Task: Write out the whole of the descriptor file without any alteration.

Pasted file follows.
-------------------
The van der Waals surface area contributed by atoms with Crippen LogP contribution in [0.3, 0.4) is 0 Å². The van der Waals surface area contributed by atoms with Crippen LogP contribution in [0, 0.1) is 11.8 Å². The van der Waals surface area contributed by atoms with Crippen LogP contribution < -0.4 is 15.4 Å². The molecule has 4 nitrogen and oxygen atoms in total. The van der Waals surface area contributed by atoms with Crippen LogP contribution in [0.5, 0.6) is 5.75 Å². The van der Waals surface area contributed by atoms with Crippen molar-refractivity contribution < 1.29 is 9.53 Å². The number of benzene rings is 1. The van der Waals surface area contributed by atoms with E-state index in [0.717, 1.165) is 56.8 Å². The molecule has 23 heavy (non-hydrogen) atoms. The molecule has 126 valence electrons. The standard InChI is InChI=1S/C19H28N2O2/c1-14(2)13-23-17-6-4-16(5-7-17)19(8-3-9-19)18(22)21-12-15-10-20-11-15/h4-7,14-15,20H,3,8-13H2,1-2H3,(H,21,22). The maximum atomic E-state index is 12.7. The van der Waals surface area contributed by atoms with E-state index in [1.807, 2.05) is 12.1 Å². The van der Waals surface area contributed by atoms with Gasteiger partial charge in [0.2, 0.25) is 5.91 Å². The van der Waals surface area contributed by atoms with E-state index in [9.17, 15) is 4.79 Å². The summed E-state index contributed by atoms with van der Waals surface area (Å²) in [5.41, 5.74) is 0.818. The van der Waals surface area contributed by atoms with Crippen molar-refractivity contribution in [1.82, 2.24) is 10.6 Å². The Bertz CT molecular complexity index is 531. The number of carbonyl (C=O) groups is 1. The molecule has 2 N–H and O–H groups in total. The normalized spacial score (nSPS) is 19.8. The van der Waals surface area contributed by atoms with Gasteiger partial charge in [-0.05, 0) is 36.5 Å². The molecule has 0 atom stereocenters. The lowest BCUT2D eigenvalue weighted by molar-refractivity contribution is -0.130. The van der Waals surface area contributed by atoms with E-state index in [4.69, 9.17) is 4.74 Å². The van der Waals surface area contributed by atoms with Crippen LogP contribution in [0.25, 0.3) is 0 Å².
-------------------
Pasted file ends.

The van der Waals surface area contributed by atoms with Crippen LogP contribution in [0.3, 0.4) is 0 Å². The van der Waals surface area contributed by atoms with Crippen LogP contribution in [0, 0.1) is 11.8 Å². The van der Waals surface area contributed by atoms with Crippen LogP contribution < -0.4 is 15.4 Å². The molecule has 4 nitrogen and oxygen atoms in total. The van der Waals surface area contributed by atoms with Crippen LogP contribution in [0.5, 0.6) is 5.75 Å². The van der Waals surface area contributed by atoms with Crippen molar-refractivity contribution < 1.29 is 9.53 Å². The number of benzene rings is 1. The van der Waals surface area contributed by atoms with E-state index in [0.717, 1.165) is 56.8 Å². The molecule has 23 heavy (non-hydrogen) atoms. The molecule has 126 valence electrons. The standard InChI is InChI=1S/C19H28N2O2/c1-14(2)13-23-17-6-4-16(5-7-17)19(8-3-9-19)18(22)21-12-15-10-20-11-15/h4-7,14-15,20H,3,8-13H2,1-2H3,(H,21,22). The maximum atomic E-state index is 12.7. The van der Waals surface area contributed by atoms with E-state index in [1.807, 2.05) is 12.1 Å². The van der Waals surface area contributed by atoms with Gasteiger partial charge in [0.2, 0.25) is 5.91 Å². The van der Waals surface area contributed by atoms with E-state index in [9.17, 15) is 4.79 Å². The summed E-state index contributed by atoms with van der Waals surface area (Å²) in [5.41, 5.74) is 0.818. The van der Waals surface area contributed by atoms with Crippen molar-refractivity contribution in [1.82, 2.24) is 10.6 Å². The Bertz CT molecular complexity index is 531. The number of carbonyl (C=O) groups is 1. The molecule has 2 N–H and O–H groups in total. The normalized spacial score (nSPS) is 19.8. The van der Waals surface area contributed by atoms with Gasteiger partial charge in [-0.05, 0) is 36.5 Å². The molecule has 0 atom stereocenters. The lowest BCUT2D eigenvalue weighted by molar-refractivity contribution is -0.130. The van der Waals surface area contributed by atoms with E-state index in [4.69, 9.17) is 4.74 Å². The van der Waals surface area contributed by atoms with Crippen LogP contribution in [0.25, 0.3) is 0 Å².